Sufficient food is available for increasing numbers of people, but at the same time, the dependence of countries on international trade in foodstuffs has increased considerably in 40 years.  The proportion of the population who get enough food (m
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By University of Utah Health Sciences
Cells with a mutation in the gene called K-Ras —- found in close to 30 percent of all cancers, but mostly those with worst prognosis, such as pancreatic cancer, colon cancer, and lung cancer -— subvert the normal mechanisms of cell dea
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By University of Southern California - Health Sciences
Regenerative medicine may offer ways to banish baldness that don't involve toupees. A trio of papers has been published that describes some of the factors that determine when hair grows, when it stops growing and when it falls out.
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By DOE/Lawrence Berkeley National Laboratory
Researchers have shown that aerobic glycolysis -- glucose metabolism in the presence of oxygen -- is not the consequence of the cancerous activity of malignant cells, as has been widely believed, but is itself a cancerous event.
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By University of Montreal
As part of an international research project, a team of researchers has developed a DNA clamp that can detect mutations at the DNA level with greater efficiency than methods currently in use. Their work could facilitate rapid screening of those diseases t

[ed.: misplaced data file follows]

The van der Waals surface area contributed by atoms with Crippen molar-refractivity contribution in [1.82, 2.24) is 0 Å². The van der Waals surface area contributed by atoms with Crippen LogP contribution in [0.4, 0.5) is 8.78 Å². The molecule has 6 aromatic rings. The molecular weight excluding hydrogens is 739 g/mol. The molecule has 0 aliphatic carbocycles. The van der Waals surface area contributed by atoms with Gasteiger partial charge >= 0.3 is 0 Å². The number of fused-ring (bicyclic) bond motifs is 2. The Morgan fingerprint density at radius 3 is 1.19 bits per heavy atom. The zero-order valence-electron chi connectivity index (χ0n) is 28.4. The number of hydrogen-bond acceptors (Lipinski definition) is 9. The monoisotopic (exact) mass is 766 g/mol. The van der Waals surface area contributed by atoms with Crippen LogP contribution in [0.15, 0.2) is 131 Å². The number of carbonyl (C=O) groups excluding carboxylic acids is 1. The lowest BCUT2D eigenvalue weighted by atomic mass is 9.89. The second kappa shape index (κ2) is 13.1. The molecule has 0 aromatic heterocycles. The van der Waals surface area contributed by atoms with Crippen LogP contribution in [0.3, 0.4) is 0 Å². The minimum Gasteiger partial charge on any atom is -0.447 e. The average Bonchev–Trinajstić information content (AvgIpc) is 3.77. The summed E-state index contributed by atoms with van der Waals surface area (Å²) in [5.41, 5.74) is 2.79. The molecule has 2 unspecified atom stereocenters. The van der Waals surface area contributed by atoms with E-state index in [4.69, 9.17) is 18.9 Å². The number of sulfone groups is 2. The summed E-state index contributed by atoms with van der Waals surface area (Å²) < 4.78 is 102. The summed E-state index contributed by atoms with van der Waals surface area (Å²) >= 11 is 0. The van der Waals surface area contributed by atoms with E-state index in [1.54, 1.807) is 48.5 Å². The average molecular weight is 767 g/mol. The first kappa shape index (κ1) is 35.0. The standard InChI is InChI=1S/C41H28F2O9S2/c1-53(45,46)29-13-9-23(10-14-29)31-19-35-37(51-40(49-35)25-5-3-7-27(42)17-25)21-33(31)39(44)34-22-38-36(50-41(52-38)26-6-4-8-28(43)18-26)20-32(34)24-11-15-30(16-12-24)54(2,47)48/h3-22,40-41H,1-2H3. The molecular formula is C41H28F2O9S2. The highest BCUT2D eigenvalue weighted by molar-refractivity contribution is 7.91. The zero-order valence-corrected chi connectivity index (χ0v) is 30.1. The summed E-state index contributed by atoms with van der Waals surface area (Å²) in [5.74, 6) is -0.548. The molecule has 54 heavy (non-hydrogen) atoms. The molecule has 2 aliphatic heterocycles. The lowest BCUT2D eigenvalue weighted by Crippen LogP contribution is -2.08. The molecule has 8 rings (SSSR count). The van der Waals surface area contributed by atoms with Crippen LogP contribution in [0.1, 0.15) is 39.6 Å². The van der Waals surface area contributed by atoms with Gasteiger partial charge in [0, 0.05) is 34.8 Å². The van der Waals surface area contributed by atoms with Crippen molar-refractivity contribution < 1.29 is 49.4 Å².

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By University of Zurich
Most people are carriers of the Epstein-Barr Virus, which can trigger infectious mononucleosis. Those who become infected as adults are more at risk of becoming ill from it. By contrast, children who become infected are protected by their innate immune sy
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By University of Sunderland
Millions of pounds may be splashed on elite footballers (soccer players) in the English Premier League, but it is those who play in the second and third tier of football who run further on the pitch (field), new research reveals.
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By Jackson Laboratory
Researchers have found a single nucleotide polymorphism difference in cocaine and methamphetamine response between two substrains of the C57BL/6 or "Black 6" inbred laboratory mouse, pointing to Cyfip2 as a regulator of cocaine response with a p
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By American Society for Microbiology
A new antibody could dramatically boost strength and muscle mass in patients with cancer, chronic obstructive pulmonary disease, sporadic inclusion body myositis, and in elderly patients with sarcopenia, according to research.
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By George Washington University
Forty percent of foreign-educated nurses working in U.S. hospitals and other health care facilities say their wages, benefits or shift assignments are inferior compared to their American colleagues, according to a study published. The findings suggest tha